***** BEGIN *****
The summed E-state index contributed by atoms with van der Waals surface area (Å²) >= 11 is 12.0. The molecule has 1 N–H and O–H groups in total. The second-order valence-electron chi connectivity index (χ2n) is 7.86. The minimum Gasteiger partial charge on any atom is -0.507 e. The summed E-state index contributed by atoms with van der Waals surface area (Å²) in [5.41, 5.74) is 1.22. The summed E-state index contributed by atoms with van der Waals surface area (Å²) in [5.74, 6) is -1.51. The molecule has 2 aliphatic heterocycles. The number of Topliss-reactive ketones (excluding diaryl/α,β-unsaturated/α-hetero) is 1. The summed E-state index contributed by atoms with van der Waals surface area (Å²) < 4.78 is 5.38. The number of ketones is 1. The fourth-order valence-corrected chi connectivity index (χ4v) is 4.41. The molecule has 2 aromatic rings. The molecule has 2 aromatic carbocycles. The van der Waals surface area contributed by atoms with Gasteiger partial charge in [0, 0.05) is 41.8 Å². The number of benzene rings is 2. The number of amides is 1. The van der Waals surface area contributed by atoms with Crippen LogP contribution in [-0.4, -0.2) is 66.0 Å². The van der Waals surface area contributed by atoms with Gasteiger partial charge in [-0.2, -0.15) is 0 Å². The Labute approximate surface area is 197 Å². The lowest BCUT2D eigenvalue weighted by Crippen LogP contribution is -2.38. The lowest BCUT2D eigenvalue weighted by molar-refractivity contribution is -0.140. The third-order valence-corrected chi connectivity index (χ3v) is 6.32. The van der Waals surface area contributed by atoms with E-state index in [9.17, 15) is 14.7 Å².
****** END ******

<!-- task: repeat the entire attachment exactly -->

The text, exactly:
The summed E-state index contributed by atoms with van der Waals surface area (Å²) >= 11 is 12.0. The molecule has 1 N–H and O–H groups in total. The second-order valence-electron chi connectivity index (χ2n) is 7.86. The minimum Gasteiger partial charge on any atom is -0.507 e. The summed E-state index contributed by atoms with van der Waals surface area (Å²) in [5.41, 5.74) is 1.22. The summed E-state index contributed by atoms with van der Waals surface area (Å²) in [5.74, 6) is -1.51. The molecule has 2 aliphatic heterocycles. The number of Topliss-reactive ketones (excluding diaryl/α,β-unsaturated/α-hetero) is 1. The summed E-state index contributed by atoms with van der Waals surface area (Å²) < 4.78 is 5.38. The number of ketones is 1. The fourth-order valence-corrected chi connectivity index (χ4v) is 4.41. The molecule has 2 aromatic rings. The molecule has 2 aromatic carbocycles. The van der Waals surface area contributed by atoms with Gasteiger partial charge in [0, 0.05) is 41.8 Å². The number of benzene rings is 2. The number of amides is 1. The van der Waals surface area contributed by atoms with Crippen LogP contribution in [-0.4, -0.2) is 66.0 Å². The van der Waals surface area contributed by atoms with Gasteiger partial charge in [-0.2, -0.15) is 0 Å². The Labute approximate surface area is 197 Å². The lowest BCUT2D eigenvalue weighted by Crippen LogP contribution is -2.38. The lowest BCUT2D eigenvalue weighted by molar-refractivity contribution is -0.140. The third-order valence-corrected chi connectivity index (χ3v) is 6.32. The van der Waals surface area contributed by atoms with E-state index in [9.17, 15) is 14.7 Å².